Bills to ease jail overcrowding, end fines that poor can't afford, pass State Senate
The Michigan state Senate has passed several bills to make changes to the state's criminal justice system.
The bipartisan bills aim to prevent low income offenders from being trapped in a spiral of fines and jail time for what are often misdemeanor offenses.
The bills stem from a task force established by Governor Gretchen Whitmer last year, to recommend legislation to make Michigan's criminal justice system more fair for low income offenders. The suggested reforms are also intended to relieve overcrowding and costs for jails, so they're not housing so many people for less serious crimes.
The bills were introduced by Democratic state Senator Sylvia Santana and Republican state Senator Roger Victory.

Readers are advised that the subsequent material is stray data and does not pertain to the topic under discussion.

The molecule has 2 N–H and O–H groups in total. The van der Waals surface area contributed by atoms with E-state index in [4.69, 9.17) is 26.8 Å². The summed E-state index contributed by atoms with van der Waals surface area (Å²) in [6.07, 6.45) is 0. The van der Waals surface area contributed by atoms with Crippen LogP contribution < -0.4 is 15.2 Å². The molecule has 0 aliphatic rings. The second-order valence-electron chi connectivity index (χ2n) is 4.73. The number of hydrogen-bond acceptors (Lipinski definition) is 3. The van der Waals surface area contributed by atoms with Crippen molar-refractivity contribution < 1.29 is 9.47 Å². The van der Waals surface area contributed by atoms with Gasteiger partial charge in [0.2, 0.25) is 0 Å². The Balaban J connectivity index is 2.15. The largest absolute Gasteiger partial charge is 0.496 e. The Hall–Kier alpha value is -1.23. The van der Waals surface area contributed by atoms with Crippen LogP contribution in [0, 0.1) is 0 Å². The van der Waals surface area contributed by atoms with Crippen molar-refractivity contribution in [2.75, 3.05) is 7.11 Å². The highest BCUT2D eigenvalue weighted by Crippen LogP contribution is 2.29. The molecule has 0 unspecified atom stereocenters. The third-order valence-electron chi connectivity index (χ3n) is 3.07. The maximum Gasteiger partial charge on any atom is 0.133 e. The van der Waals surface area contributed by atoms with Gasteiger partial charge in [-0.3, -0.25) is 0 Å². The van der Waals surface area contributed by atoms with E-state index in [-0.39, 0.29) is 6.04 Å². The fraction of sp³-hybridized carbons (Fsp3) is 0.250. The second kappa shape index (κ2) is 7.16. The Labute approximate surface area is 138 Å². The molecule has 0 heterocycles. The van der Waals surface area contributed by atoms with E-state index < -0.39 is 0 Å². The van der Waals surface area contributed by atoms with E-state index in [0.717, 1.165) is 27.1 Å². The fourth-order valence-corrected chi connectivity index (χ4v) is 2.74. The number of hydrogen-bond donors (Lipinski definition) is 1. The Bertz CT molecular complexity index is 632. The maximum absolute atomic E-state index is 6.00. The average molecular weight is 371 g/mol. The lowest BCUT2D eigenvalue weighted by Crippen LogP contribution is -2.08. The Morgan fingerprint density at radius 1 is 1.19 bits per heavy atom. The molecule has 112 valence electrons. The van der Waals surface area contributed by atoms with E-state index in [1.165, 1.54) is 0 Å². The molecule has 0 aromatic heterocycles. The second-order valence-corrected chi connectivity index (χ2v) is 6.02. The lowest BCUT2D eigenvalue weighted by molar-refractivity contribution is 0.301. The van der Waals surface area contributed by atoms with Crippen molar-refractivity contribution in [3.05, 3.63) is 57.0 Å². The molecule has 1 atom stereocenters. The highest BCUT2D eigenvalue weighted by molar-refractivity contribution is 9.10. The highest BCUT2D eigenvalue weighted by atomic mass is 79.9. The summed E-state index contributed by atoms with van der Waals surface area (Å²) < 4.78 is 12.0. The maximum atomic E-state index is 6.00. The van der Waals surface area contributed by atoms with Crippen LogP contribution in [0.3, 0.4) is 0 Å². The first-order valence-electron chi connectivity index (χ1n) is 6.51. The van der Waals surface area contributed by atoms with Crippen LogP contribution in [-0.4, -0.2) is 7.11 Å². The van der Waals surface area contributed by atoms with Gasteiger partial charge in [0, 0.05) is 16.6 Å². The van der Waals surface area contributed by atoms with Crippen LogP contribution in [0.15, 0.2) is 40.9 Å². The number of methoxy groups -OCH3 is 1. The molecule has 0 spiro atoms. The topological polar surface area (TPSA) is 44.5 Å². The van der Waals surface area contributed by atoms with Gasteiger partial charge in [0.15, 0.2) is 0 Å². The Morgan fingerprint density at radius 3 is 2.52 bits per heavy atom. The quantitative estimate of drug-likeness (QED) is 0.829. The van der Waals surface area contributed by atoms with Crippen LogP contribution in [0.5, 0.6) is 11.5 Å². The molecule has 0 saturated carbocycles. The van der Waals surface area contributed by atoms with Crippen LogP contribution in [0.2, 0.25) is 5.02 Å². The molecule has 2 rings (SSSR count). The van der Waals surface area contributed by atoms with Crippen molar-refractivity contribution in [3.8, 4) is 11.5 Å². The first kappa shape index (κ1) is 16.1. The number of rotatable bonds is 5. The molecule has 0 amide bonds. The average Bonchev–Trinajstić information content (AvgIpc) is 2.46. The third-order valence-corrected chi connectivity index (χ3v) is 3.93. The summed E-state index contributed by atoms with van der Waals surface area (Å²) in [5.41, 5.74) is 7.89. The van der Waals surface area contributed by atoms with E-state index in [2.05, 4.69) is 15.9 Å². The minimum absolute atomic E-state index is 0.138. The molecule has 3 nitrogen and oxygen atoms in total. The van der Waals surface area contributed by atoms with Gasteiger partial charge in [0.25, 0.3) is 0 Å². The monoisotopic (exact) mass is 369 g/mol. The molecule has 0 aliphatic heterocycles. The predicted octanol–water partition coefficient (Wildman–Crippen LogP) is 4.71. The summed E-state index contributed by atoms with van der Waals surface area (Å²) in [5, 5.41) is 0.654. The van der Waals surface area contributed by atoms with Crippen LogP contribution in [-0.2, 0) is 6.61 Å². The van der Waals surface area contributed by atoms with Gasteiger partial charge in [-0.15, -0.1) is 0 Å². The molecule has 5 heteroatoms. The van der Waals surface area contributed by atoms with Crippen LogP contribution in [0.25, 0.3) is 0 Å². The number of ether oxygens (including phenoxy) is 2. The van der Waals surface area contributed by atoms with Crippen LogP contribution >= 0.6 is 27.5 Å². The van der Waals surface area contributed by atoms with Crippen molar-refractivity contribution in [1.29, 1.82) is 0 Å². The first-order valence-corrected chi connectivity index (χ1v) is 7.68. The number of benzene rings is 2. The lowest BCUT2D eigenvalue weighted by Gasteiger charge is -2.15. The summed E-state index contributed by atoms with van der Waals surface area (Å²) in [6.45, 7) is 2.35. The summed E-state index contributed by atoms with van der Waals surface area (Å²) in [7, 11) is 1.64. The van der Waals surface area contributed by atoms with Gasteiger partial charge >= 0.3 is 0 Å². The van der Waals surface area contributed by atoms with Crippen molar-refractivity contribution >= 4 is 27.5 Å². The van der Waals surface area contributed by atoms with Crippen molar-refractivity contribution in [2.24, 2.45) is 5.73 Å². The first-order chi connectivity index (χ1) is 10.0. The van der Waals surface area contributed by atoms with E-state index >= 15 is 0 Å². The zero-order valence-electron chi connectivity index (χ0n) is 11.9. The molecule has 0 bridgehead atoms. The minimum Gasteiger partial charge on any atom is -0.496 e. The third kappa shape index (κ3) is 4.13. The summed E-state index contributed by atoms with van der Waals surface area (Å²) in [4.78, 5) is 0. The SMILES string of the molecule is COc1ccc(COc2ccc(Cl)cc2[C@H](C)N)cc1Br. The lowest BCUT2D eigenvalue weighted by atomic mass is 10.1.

One bill passed would allow police officers to issue appearance tickets for some lower level crimes instead of arresting the offenders and taking them before a magistrate.
Another bill says judges couldn't impose extra jail time for people who can't afford to pay the fines imposed for their original crimes, and another bill allows judges to impose either a fine, or a prison sentence for some crimes, rather than being required to impose both.
Another bill could shorten some offenders' probation periods.
The bills now advance to the state House of Representatives.